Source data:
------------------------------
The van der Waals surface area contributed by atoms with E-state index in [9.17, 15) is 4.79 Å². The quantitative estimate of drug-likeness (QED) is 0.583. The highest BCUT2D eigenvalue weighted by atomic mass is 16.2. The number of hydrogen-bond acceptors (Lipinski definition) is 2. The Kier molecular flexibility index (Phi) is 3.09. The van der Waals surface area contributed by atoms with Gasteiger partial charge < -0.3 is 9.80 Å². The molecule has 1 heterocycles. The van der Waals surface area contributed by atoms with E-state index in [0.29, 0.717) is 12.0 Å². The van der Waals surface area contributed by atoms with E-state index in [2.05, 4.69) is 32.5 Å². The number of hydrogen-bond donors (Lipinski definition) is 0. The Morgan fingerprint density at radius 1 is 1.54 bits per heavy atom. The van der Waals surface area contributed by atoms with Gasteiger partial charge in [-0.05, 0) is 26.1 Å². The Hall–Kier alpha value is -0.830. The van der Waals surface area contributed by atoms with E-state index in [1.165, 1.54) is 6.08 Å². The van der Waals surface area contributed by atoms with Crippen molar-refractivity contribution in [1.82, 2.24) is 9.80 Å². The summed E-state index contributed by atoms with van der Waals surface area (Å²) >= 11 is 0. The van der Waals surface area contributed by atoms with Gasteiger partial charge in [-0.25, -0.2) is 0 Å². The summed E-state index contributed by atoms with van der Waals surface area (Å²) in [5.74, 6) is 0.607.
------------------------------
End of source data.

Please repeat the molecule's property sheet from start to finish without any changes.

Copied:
The van der Waals surface area contributed by atoms with E-state index in [9.17, 15) is 4.79 Å². The quantitative estimate of drug-likeness (QED) is 0.583. The highest BCUT2D eigenvalue weighted by atomic mass is 16.2. The number of hydrogen-bond acceptors (Lipinski definition) is 2. The Kier molecular flexibility index (Phi) is 3.09. The van der Waals surface area contributed by atoms with Gasteiger partial charge < -0.3 is 9.80 Å². The molecule has 1 heterocycles. The van der Waals surface area contributed by atoms with E-state index in [0.29, 0.717) is 12.0 Å². The van der Waals surface area contributed by atoms with E-state index in [2.05, 4.69) is 32.5 Å². The number of hydrogen-bond donors (Lipinski definition) is 0. The Morgan fingerprint density at radius 1 is 1.54 bits per heavy atom. The van der Waals surface area contributed by atoms with Gasteiger partial charge in [-0.05, 0) is 26.1 Å². The Hall–Kier alpha value is -0.830. The van der Waals surface area contributed by atoms with E-state index in [1.165, 1.54) is 6.08 Å². The van der Waals surface area contributed by atoms with Crippen molar-refractivity contribution in [1.82, 2.24) is 9.80 Å². The summed E-state index contributed by atoms with van der Waals surface area (Å²) >= 11 is 0. The van der Waals surface area contributed by atoms with Gasteiger partial charge in [-0.25, -0.2) is 0 Å². The summed E-state index contributed by atoms with van der Waals surface area (Å²) in [5.74, 6) is 0.607.